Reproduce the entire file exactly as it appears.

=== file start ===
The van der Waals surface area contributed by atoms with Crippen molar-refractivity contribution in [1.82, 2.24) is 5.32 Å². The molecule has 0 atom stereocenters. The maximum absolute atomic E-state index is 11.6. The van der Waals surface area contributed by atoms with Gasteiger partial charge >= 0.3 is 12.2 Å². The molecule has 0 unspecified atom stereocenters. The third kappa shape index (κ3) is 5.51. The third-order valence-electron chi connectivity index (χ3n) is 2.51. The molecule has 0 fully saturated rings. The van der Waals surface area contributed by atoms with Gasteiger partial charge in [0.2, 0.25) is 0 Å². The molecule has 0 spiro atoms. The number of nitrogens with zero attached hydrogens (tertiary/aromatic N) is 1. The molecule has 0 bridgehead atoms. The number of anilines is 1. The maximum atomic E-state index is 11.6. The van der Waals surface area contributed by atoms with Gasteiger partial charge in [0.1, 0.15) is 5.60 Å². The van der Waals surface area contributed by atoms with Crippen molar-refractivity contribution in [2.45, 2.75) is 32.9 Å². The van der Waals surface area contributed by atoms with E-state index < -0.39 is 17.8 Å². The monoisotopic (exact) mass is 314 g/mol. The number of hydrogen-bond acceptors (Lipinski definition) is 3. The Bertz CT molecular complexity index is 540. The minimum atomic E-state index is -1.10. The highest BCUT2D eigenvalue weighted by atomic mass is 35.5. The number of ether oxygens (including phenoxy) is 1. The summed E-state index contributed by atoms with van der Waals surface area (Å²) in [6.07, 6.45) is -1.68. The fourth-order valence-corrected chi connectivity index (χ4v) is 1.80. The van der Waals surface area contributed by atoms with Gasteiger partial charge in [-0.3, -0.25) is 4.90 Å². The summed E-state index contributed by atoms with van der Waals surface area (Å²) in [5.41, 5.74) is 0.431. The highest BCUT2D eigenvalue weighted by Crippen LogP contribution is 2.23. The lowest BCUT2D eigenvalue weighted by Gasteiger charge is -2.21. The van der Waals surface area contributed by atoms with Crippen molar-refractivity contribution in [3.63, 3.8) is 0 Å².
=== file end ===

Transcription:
The van der Waals surface area contributed by atoms with Crippen molar-refractivity contribution in [1.82, 2.24) is 5.32 Å². The molecule has 0 atom stereocenters. The maximum absolute atomic E-state index is 11.6. The van der Waals surface area contributed by atoms with Gasteiger partial charge >= 0.3 is 12.2 Å². The molecule has 0 unspecified atom stereocenters. The third kappa shape index (κ3) is 5.51. The third-order valence-electron chi connectivity index (χ3n) is 2.51. The molecule has 0 fully saturated rings. The van der Waals surface area contributed by atoms with Gasteiger partial charge in [0.2, 0.25) is 0 Å². The molecule has 0 spiro atoms. The number of nitrogens with zero attached hydrogens (tertiary/aromatic N) is 1. The molecule has 0 bridgehead atoms. The number of anilines is 1. The maximum atomic E-state index is 11.6. The van der Waals surface area contributed by atoms with Gasteiger partial charge in [0.1, 0.15) is 5.60 Å². The van der Waals surface area contributed by atoms with Crippen molar-refractivity contribution in [2.45, 2.75) is 32.9 Å². The van der Waals surface area contributed by atoms with E-state index < -0.39 is 17.8 Å². The monoisotopic (exact) mass is 314 g/mol. The number of hydrogen-bond acceptors (Lipinski definition) is 3. The Bertz CT molecular complexity index is 540. The minimum atomic E-state index is -1.10. The highest BCUT2D eigenvalue weighted by atomic mass is 35.5. The number of ether oxygens (including phenoxy) is 1. The summed E-state index contributed by atoms with van der Waals surface area (Å²) in [6.07, 6.45) is -1.68. The fourth-order valence-corrected chi connectivity index (χ4v) is 1.80. The van der Waals surface area contributed by atoms with Gasteiger partial charge in [-0.3, -0.25) is 4.90 Å². The summed E-state index contributed by atoms with van der Waals surface area (Å²) in [5.41, 5.74) is 0.431. The highest BCUT2D eigenvalue weighted by Crippen LogP contribution is 2.23. The lowest BCUT2D eigenvalue weighted by Gasteiger charge is -2.21. The van der Waals surface area contributed by atoms with Crippen molar-refractivity contribution in [3.63, 3.8) is 0 Å².